Texas Central Partners is doing all it can to create the appearance that the Dallas to Houston high-speed rail project is “on-track” (pun intended), but nothing could be further from the truth. In fact, there are many more unanswered questions about this proposed project than answered ones. To outline just a few:
- Is the funding secured?
- Are the ridership estimates accurate?
- Are the cost projections realistic?
- Will taxpayers have to bail out the project?
- What are the real impacts on landowners and communities along the route?
What TCP’s glossy brochures and rosy projections don’t mention are the real concerns and risks that underlie this speculative venture. High-speed passenger rail depends on two factors for ridership: low rates of car ownership and high population densities. All high-speed rail line across Europe and Asia lose money but two – two with extremely high residential densities and low rates of car ownership (Tokyo to Osaka and Paris to Lyon). Dallas and Houston simply do NOT fit the bill. Objective analysis leads to the inevitable conclusion that huge financial gaps exist between TCP’s projections and reality and that taxpayers will end up paying the price to the tune of tens of billions of dollars.
Dawson & Sodd attorneys have seen this before – right here in our neighborhood. Anyone remember the Superconducting Super Collider? It was a particle collider to be used for scientific research of high speed particle activity – a 53-mile-long circular underground tunnel with large above-ground research campuses on each end. Proposed in 1983, approved by Congress in 1987, the final footprint was announced in 1990, and construction began in 1991. Our firm represented many landowners (more than any other firm) in eminent domain proceedings filed to take their land for the project – in many cases land that had been in the same families’ hands since Texas was a Republic.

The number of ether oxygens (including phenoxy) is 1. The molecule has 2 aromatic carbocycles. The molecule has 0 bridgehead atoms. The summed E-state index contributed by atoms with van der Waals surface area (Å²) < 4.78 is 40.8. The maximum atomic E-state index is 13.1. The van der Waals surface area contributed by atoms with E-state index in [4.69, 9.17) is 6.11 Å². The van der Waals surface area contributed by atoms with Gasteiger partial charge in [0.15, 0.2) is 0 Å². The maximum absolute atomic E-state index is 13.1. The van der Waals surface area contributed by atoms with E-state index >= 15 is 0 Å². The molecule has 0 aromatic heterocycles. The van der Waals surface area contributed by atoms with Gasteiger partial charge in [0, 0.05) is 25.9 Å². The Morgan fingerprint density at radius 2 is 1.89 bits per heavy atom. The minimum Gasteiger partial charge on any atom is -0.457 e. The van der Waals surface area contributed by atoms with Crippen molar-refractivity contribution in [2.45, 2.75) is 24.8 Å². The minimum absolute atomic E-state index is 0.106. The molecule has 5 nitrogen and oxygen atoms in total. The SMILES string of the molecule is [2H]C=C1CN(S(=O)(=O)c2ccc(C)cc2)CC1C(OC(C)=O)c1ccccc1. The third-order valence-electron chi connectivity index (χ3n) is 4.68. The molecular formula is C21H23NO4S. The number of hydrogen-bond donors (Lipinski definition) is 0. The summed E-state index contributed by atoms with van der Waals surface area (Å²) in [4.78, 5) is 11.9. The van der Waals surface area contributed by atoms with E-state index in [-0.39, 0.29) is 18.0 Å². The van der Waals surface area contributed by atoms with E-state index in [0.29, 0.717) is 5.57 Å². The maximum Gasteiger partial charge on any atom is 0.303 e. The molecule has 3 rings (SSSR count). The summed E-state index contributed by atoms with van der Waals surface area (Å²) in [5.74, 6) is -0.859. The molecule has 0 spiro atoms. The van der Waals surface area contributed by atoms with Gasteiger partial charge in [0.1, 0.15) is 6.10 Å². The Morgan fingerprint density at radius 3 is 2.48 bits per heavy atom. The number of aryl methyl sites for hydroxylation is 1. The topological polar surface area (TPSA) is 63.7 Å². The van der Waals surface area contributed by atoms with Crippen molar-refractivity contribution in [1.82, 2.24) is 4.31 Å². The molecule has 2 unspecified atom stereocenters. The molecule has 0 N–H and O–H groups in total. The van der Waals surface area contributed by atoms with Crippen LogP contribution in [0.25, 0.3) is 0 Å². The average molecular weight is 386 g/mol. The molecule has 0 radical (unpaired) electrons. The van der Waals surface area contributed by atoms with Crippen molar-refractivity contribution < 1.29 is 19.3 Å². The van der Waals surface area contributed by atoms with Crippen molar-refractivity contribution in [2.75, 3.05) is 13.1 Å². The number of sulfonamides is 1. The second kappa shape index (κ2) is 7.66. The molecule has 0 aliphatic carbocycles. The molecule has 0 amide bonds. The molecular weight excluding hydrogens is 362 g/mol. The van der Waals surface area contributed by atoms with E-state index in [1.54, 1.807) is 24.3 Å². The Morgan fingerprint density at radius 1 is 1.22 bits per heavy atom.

No matter – the project was coming, and those landowners were in the way. Sound familiar? I’m sure it does to all the landowners currently in the path of TCP’s bullet train. But a curious thing happened on the way to particle research Nirvana: The cost projections kept going up … and up … and up some more. From $3 billion to $5 billion to $9 billion to $13 billion. And this was back when a billion dollars was real money. So Congress got fed up and pulled the plug on the SSC in 1993, only two years after it began – but too late for hundreds of homeowners, farmers and ranchers who lost everything. The land was still taken because construction had begun and it was too late to give it back, and the land sat idle for many years, the monument to a boondoggle. Finally, it was auctioned parcel by parcel to the highest bidder.
What a travesty. What a waste. And we had a front row seat to it all.
Many public projects are sometimes needed. Roads, schools and utility lines come to mind. This infrastructure keeps society operational. The law mandates both the necessity and the funding for these public projects be proven and in place.
But when projects begin to stray from public needs to private desires, problems inevitably follow and someone else pays the price. We’ve seen it before. The TCP’s high-speed rail project looks eerily familiar. We don’t want to see it again.
Is your land being targeted for eminent domain for the Dallas to Houston high-speed rail project? The eminent domain lawyers at Dawson & Sodd have been protecting the rights of Texas landowners for more than 100 years. Call us today at 903-872-8181 (Corsicana) or 214-373-8181 (Dallas) and find out how we can help you protect your rights.